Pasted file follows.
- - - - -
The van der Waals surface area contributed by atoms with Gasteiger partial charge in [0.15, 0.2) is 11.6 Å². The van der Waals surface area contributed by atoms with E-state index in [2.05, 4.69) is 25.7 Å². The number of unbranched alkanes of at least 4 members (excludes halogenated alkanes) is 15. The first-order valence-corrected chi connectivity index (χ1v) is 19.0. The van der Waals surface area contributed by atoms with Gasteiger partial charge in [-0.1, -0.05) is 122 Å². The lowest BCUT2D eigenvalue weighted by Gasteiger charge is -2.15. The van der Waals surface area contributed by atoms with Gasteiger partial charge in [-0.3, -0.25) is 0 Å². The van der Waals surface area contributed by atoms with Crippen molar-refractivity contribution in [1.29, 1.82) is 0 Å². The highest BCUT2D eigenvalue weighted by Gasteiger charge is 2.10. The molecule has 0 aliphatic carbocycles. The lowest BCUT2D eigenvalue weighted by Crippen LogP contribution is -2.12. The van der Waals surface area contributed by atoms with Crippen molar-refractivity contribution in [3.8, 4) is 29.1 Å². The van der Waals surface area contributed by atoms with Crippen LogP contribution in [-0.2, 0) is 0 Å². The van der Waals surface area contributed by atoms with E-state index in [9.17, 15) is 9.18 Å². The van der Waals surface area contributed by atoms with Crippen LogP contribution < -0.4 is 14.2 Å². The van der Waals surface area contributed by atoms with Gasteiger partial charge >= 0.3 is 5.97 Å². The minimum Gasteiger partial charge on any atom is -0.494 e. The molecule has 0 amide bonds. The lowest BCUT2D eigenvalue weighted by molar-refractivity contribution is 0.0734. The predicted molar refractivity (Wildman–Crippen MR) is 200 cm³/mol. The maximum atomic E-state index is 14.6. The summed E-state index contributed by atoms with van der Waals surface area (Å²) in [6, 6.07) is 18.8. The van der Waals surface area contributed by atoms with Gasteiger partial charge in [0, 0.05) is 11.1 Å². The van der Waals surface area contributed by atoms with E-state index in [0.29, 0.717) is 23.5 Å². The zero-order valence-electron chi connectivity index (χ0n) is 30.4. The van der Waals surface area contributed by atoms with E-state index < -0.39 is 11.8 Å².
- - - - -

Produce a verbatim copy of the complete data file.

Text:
The van der Waals surface area contributed by atoms with Gasteiger partial charge in [0.15, 0.2) is 11.6 Å². The van der Waals surface area contributed by atoms with E-state index in [2.05, 4.69) is 25.7 Å². The number of unbranched alkanes of at least 4 members (excludes halogenated alkanes) is 15. The first-order valence-corrected chi connectivity index (χ1v) is 19.0. The van der Waals surface area contributed by atoms with Gasteiger partial charge in [-0.1, -0.05) is 122 Å². The lowest BCUT2D eigenvalue weighted by Gasteiger charge is -2.15. The van der Waals surface area contributed by atoms with Gasteiger partial charge in [-0.3, -0.25) is 0 Å². The van der Waals surface area contributed by atoms with Crippen molar-refractivity contribution in [1.29, 1.82) is 0 Å². The highest BCUT2D eigenvalue weighted by Gasteiger charge is 2.10. The molecule has 0 aliphatic carbocycles. The lowest BCUT2D eigenvalue weighted by Crippen LogP contribution is -2.12. The van der Waals surface area contributed by atoms with Crippen molar-refractivity contribution in [3.8, 4) is 29.1 Å². The van der Waals surface area contributed by atoms with Crippen LogP contribution in [-0.2, 0) is 0 Å². The van der Waals surface area contributed by atoms with E-state index in [9.17, 15) is 9.18 Å². The van der Waals surface area contributed by atoms with Crippen LogP contribution < -0.4 is 14.2 Å². The van der Waals surface area contributed by atoms with Gasteiger partial charge >= 0.3 is 5.97 Å². The minimum Gasteiger partial charge on any atom is -0.494 e. The molecule has 0 amide bonds. The lowest BCUT2D eigenvalue weighted by molar-refractivity contribution is 0.0734. The predicted molar refractivity (Wildman–Crippen MR) is 200 cm³/mol. The maximum atomic E-state index is 14.6. The summed E-state index contributed by atoms with van der Waals surface area (Å²) in [6, 6.07) is 18.8. The van der Waals surface area contributed by atoms with Gasteiger partial charge in [0, 0.05) is 11.1 Å². The van der Waals surface area contributed by atoms with E-state index in [0.29, 0.717) is 23.5 Å². The zero-order valence-electron chi connectivity index (χ0n) is 30.4. The van der Waals surface area contributed by atoms with E-state index < -0.39 is 11.8 Å².